• 'Commercial' warranties tend to relate to the condition of the target’s business, assets and operations, including warranties relating to financial statements, business contracts, employees, insurance, litigation and consents. When it comes to commercial warranties, we have observed a much more consistent approach globally, with limited regional variance. The Report observed that 90% of surveyed deals had time limits of two years or less for commercial warranties (and 65% of surveyed deals had time limits of 18 months or less), highlighting the increasing difficulty buyers have in trying to negotiate a period that would cover multiple audit cycles of the target. In our experience, New Zealand market practice mirrors global trends. Buyers typically seek a warranty period that expires around three months after two financial years of the target business, entity or group. However, sellers are increasingly finding success in agreeing shorter time limits.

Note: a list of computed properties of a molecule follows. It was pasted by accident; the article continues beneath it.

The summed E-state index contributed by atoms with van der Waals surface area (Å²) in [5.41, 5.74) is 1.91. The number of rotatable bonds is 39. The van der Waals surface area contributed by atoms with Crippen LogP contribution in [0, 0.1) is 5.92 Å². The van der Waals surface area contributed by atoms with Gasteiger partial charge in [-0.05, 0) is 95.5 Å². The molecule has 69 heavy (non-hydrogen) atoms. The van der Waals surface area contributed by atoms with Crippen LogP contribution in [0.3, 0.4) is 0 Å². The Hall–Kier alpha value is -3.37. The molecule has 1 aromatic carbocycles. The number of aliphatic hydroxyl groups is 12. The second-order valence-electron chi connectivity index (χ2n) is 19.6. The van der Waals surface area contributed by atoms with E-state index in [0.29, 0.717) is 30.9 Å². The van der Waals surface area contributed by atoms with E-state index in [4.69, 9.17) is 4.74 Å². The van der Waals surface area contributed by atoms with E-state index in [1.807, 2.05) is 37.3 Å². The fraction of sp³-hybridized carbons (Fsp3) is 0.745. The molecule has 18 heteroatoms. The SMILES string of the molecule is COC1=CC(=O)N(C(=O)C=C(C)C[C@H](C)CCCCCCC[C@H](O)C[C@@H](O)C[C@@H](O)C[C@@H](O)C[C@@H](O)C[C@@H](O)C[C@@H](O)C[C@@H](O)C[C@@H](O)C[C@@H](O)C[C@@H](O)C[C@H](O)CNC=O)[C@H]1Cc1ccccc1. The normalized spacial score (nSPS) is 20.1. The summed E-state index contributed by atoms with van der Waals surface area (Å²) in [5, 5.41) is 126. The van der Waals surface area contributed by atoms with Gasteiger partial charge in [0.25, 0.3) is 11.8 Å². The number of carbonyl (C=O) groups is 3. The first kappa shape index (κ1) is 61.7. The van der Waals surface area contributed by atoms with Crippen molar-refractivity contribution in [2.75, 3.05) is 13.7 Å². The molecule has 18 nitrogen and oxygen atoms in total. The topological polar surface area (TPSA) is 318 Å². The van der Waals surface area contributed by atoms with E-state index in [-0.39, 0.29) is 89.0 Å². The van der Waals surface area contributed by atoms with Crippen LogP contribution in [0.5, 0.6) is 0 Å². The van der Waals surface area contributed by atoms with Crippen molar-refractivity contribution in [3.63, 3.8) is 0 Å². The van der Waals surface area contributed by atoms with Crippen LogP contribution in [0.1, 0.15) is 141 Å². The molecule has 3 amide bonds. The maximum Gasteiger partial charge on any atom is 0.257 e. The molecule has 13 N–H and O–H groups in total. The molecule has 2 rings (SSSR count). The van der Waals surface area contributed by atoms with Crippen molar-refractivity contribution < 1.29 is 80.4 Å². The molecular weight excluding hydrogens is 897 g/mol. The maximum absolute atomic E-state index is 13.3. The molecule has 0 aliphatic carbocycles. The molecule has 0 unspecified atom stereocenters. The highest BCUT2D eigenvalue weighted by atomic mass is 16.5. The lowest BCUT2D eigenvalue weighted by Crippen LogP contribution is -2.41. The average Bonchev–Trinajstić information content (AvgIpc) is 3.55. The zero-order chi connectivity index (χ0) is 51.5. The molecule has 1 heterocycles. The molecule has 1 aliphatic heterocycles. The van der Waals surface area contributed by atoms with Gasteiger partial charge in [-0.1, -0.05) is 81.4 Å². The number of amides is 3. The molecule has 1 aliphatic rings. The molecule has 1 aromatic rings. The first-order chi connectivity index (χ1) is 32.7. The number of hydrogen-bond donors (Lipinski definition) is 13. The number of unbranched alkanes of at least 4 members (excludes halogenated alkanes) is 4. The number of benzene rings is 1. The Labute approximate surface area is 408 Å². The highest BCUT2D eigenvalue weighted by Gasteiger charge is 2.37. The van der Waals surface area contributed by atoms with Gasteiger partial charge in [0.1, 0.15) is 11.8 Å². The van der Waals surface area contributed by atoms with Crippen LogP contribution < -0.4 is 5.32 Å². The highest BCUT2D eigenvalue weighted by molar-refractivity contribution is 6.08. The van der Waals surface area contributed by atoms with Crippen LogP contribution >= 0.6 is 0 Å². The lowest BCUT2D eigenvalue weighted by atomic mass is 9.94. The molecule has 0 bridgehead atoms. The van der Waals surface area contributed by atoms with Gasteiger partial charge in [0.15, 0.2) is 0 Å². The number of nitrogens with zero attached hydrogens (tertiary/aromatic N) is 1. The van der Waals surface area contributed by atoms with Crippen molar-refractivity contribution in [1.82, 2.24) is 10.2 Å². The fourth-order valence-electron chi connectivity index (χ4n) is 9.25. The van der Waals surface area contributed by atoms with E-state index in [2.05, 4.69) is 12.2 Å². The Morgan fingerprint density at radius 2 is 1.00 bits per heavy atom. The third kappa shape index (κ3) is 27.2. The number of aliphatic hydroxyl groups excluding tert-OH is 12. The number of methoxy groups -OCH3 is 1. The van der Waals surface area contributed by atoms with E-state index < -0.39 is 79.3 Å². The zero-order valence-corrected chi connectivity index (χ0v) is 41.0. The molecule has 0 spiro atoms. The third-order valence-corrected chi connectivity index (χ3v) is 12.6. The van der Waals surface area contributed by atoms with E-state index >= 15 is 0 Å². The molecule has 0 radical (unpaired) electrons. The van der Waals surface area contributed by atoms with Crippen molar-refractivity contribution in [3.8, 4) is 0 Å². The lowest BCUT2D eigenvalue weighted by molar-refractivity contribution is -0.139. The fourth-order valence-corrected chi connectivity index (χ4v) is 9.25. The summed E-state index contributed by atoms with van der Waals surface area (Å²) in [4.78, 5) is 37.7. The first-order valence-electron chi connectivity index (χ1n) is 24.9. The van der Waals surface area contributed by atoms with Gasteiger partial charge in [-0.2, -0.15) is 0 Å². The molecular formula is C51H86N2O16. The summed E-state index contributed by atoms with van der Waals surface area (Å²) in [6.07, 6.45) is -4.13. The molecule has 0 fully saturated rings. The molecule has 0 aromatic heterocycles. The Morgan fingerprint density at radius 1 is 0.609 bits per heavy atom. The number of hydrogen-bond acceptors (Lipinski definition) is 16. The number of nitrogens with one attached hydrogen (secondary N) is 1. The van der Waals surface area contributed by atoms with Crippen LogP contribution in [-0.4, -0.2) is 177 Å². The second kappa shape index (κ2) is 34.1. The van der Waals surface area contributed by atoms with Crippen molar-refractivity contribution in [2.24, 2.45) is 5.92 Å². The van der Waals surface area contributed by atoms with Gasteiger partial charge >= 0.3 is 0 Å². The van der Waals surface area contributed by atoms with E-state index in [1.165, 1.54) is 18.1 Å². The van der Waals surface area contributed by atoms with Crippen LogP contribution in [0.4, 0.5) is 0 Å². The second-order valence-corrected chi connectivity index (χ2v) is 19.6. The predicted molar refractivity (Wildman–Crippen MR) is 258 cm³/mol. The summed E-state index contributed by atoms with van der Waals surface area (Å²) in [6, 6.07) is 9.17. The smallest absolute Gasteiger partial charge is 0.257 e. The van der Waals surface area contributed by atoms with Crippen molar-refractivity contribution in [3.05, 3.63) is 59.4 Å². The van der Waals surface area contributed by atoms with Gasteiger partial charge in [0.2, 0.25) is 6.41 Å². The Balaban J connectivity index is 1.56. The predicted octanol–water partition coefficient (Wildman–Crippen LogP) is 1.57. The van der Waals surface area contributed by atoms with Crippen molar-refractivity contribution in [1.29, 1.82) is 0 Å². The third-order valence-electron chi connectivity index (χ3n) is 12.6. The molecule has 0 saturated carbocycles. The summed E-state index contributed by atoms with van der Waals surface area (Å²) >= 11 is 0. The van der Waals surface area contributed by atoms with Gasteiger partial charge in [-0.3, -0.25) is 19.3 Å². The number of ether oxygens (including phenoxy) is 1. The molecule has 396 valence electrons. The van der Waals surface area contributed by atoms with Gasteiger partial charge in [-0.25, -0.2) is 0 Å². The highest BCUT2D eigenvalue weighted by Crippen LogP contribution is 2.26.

• Warranties relating to the payment of tax, and the separate 'tax indemnity', usually remain 'live' for longer time periods, typically tied to the tax authority enquiry periods in the relevant jurisdictions. In New Zealand, the limitation period agreed for such claims is typically between six and eight years.

Naturally, various other factors have an influence on warranty time limits. In particular, the Report revealed (not surprisingly, given the competitive tension) that sales by auction processes generally result in shorter commercial warranty time limits (60% of surveyed auction sales had time limits of up to 18 months, but this percentage dropped to 42% for non-auction sales). Other factors that influence agreed time limits include: the type of seller (eg. PE v trade); and whether or not warranty and indemnity insurance will be obtained.